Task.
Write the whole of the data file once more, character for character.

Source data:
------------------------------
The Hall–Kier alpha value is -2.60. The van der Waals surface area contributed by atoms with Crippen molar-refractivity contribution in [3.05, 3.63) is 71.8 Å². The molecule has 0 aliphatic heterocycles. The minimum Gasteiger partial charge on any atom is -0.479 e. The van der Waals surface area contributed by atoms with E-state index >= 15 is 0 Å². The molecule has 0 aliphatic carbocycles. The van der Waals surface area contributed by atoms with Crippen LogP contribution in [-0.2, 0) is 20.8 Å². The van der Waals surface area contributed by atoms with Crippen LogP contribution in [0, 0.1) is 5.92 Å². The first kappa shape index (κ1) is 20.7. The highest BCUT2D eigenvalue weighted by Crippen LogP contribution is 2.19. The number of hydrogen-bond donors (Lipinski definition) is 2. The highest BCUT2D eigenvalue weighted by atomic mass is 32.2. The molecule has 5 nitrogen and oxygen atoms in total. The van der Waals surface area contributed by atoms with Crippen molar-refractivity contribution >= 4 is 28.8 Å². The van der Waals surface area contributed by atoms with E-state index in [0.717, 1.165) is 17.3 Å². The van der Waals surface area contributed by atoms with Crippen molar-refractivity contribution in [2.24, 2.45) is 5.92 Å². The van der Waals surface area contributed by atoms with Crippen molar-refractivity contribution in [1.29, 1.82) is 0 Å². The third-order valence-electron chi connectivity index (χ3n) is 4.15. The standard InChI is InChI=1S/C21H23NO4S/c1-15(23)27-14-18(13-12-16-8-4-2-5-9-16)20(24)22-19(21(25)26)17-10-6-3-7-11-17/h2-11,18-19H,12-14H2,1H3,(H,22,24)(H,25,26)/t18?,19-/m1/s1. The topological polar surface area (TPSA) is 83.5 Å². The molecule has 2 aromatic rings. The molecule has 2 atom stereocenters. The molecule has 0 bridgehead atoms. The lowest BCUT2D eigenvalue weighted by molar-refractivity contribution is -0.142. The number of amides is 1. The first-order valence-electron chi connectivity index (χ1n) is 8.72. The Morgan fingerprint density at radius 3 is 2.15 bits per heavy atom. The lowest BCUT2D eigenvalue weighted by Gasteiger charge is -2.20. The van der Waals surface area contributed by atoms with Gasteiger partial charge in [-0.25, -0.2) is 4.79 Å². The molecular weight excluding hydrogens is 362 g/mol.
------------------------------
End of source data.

The Hall–Kier alpha value is -2.60. The van der Waals surface area contributed by atoms with Crippen molar-refractivity contribution in [3.05, 3.63) is 71.8 Å². The molecule has 0 aliphatic heterocycles. The minimum Gasteiger partial charge on any atom is -0.479 e. The van der Waals surface area contributed by atoms with E-state index >= 15 is 0 Å². The molecule has 0 aliphatic carbocycles. The van der Waals surface area contributed by atoms with Crippen LogP contribution in [-0.2, 0) is 20.8 Å². The van der Waals surface area contributed by atoms with Crippen LogP contribution in [0, 0.1) is 5.92 Å². The first kappa shape index (κ1) is 20.7. The highest BCUT2D eigenvalue weighted by Crippen LogP contribution is 2.19. The number of hydrogen-bond donors (Lipinski definition) is 2. The highest BCUT2D eigenvalue weighted by atomic mass is 32.2. The molecule has 5 nitrogen and oxygen atoms in total. The van der Waals surface area contributed by atoms with Crippen molar-refractivity contribution >= 4 is 28.8 Å². The van der Waals surface area contributed by atoms with E-state index in [0.717, 1.165) is 17.3 Å². The van der Waals surface area contributed by atoms with Crippen molar-refractivity contribution in [2.24, 2.45) is 5.92 Å². The van der Waals surface area contributed by atoms with Crippen molar-refractivity contribution in [1.29, 1.82) is 0 Å². The third-order valence-electron chi connectivity index (χ3n) is 4.15. The standard InChI is InChI=1S/C21H23NO4S/c1-15(23)27-14-18(13-12-16-8-4-2-5-9-16)20(24)22-19(21(25)26)17-10-6-3-7-11-17/h2-11,18-19H,12-14H2,1H3,(H,22,24)(H,25,26)/t18?,19-/m1/s1. The topological polar surface area (TPSA) is 83.5 Å². The molecule has 2 aromatic rings. The molecule has 2 atom stereocenters. The molecule has 0 bridgehead atoms. The lowest BCUT2D eigenvalue weighted by molar-refractivity contribution is -0.142. The number of amides is 1. The first-order valence-electron chi connectivity index (χ1n) is 8.72. The Morgan fingerprint density at radius 3 is 2.15 bits per heavy atom. The lowest BCUT2D eigenvalue weighted by Gasteiger charge is -2.20. The van der Waals surface area contributed by atoms with Gasteiger partial charge in [-0.25, -0.2) is 4.79 Å². The molecular weight excluding hydrogens is 362 g/mol.